It’s difficult to summarize Cambodian Grrrl: Self-Publishing in Phnom Penh. Part travel diary, part cultural study, part biography, Anne Elizabeth Moore‘s new book covers her time spent in Phnom Penh, Cambodia, teaching self-publishing to 32 teenage girls at The Euglossa Dormitory for University Women. As she convinces the girls that their own stories are worth telling, they transform from a group that looks to their teacher to provide them with topics, to individuals who eagerly write and draw and express, distributing their “zines” around their community. It’s not an insignficant thing, this self-expression of young women in a country that has traditionally oppressed their voices in every way. (Though, as Ms. Moore notes, most of the nation’s youth don’t believe the Khmer Rouge existed.) And in the end, Ms. Moore notes, they learn “how to make media that is outside of government, that isn’t associated with a business. If you want to, you can start to change what people know.”
Ms. Moore, an author and artist who resides in Chicago, will be holding a release event on Tuesday, September 13, at the Chicago Cultural Center from 6-8pm, in partnership with the the Cambodian Association of Illinois. In the meantime, we chatted with her about making zines in Cambodia and what future prospects await these impressive girls.
What about the zines made them so popular amongst the people to whom you distributed them?
We distributed the zines—which we created in English—in tourist and ex-pat centers and, as I write, they were gobbled up pretty quickly. I think that foreigners in Cambodia we so eager to read the zines was because they were just plain old curious about this tightly guarded culture. Women in Cambodia—and all over Southeast Asia, to varying degrees—are discouraged from participating in public life, and taught to care primarily for men and children not only in the home, but in most social interactions. They’re often kept out of school after the third grade, even today, to work the family farm—and if they’re not, they’re generally sent to work in the factories in the city center. Garment factory workers represent the third largest industry in the country (textiles) and financially support the second largest industry (agriculture) with their earnings. The downside of garment factory work, the masses of young women with few to no options on their own in the city center, makes up the sex industry, which pretty healthily supports the country’s first largest industry: tourism. So young Cambodian women are largely invisible to visitors, and yet support all the development the country’s been able to undertake in the last 35 years. Invisible but unbelievably influential. I think that makes people curious.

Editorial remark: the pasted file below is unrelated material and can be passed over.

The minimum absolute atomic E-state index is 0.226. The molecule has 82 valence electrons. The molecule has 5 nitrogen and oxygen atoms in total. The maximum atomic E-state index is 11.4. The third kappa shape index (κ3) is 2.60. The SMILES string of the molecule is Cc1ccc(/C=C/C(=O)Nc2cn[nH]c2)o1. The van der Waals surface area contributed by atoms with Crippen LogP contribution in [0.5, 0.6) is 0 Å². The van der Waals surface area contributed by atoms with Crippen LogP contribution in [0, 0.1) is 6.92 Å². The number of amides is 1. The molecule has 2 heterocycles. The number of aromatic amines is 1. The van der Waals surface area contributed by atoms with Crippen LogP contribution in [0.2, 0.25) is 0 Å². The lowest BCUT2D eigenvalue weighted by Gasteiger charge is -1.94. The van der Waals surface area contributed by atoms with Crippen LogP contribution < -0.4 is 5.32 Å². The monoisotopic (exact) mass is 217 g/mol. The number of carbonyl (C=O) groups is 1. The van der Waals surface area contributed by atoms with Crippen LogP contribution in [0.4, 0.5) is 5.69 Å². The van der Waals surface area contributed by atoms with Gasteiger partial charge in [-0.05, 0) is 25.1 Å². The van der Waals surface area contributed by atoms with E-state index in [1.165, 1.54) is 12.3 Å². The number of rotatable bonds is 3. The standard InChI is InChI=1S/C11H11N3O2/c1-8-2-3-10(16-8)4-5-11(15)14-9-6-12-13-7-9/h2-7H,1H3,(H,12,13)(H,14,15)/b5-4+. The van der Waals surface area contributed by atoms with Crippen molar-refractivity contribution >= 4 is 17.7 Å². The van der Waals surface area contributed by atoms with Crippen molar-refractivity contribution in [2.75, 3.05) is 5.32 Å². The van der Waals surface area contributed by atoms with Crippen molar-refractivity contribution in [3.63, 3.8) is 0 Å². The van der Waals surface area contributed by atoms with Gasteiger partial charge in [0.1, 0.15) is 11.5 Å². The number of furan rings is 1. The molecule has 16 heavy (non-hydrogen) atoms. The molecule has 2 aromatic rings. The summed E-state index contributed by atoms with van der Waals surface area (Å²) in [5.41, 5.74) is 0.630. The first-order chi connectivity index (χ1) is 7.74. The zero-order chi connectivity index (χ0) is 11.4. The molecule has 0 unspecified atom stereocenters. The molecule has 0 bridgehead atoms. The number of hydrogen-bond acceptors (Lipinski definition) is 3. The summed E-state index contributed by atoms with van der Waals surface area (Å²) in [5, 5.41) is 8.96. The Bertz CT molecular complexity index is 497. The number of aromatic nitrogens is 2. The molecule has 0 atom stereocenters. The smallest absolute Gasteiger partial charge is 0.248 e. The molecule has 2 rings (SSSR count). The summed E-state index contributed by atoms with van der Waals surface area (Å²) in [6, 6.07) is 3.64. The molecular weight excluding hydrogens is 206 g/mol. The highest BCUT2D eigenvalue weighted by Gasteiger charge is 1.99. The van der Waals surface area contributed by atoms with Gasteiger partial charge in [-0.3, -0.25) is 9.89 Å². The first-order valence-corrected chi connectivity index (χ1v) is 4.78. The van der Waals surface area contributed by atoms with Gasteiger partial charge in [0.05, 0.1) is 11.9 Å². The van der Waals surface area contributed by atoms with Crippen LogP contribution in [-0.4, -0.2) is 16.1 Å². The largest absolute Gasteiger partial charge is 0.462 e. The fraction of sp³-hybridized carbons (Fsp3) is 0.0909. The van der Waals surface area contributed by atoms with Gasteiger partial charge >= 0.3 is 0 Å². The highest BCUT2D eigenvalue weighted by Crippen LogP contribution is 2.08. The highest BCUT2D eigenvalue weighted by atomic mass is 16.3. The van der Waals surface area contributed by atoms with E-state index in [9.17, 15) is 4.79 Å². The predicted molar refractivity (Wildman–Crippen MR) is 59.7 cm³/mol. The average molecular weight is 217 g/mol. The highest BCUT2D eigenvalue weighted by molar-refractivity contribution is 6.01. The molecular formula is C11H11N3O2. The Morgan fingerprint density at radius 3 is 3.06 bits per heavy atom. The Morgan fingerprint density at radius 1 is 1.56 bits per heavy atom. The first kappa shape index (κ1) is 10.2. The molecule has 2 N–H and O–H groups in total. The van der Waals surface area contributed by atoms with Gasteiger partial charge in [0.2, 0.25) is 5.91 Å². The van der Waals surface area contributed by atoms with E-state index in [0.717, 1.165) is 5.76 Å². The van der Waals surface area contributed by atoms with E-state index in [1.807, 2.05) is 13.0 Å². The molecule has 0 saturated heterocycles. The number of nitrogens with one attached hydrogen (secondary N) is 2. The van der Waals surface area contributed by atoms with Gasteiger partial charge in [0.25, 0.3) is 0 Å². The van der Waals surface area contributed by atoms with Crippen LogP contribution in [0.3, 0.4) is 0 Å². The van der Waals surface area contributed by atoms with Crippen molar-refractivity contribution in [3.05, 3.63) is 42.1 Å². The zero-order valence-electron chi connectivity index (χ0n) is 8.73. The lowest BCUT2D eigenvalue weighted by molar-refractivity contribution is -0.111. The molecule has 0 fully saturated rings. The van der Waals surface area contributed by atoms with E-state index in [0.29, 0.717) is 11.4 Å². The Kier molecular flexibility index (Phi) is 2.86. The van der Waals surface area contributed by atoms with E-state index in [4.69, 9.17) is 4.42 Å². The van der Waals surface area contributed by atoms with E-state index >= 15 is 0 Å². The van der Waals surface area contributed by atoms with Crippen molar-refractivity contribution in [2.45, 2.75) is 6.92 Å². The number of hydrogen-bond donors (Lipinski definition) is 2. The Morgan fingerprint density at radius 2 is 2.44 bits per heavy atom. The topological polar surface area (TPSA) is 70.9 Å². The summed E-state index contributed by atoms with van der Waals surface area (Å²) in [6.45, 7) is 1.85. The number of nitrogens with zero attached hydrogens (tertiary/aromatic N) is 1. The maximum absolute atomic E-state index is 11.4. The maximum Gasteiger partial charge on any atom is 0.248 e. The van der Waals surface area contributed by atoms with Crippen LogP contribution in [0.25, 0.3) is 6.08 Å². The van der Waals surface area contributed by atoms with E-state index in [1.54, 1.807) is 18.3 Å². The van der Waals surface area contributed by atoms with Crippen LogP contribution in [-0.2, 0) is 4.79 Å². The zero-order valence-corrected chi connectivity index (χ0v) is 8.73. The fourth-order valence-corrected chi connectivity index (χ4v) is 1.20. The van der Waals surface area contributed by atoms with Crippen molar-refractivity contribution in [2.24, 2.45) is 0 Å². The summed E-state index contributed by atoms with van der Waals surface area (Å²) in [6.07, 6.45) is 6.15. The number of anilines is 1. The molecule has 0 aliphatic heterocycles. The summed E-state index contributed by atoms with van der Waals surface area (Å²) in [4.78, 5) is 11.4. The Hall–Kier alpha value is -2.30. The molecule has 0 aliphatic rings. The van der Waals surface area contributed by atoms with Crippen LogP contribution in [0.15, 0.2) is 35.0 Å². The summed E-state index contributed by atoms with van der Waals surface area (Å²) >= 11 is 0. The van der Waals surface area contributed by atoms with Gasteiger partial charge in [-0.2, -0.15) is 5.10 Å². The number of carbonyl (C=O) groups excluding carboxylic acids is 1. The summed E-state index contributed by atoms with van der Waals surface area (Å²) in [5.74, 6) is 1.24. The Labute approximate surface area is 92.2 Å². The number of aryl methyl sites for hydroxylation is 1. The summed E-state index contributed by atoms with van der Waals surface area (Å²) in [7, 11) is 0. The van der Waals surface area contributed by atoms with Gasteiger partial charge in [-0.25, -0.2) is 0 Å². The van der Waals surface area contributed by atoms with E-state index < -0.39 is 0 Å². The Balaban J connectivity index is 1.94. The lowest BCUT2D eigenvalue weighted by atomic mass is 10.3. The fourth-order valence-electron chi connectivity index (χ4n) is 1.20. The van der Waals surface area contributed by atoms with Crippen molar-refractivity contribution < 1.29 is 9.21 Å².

Later on in their work, you write of them exploring their cultural history through the zine. But what other topics were addressed in the zines?
Oh, great stuff. Fun games they play together, things you can do with rice, their favorite water buffalo, the unique Cambodian landscape, boys. This book looks at the first batch of work I did with young Cambodian women in 2007, which was really mostly zine-making. It’s the first in a series of four books that will each track a different development area among different cultures of young women in Cambodia. In 2007, there wasn’t any internet to speak of in the country. There was often no electricity. Zines made an enormous amount of sense, and took advantage of the plentiful if undermaintained photocopiers around Phnom Penh.
You came in contact with these girls at an early point in their adult lives. What are your hopes for them as they leave the community at Euglossa and navigate their lives and careers in Cambodia?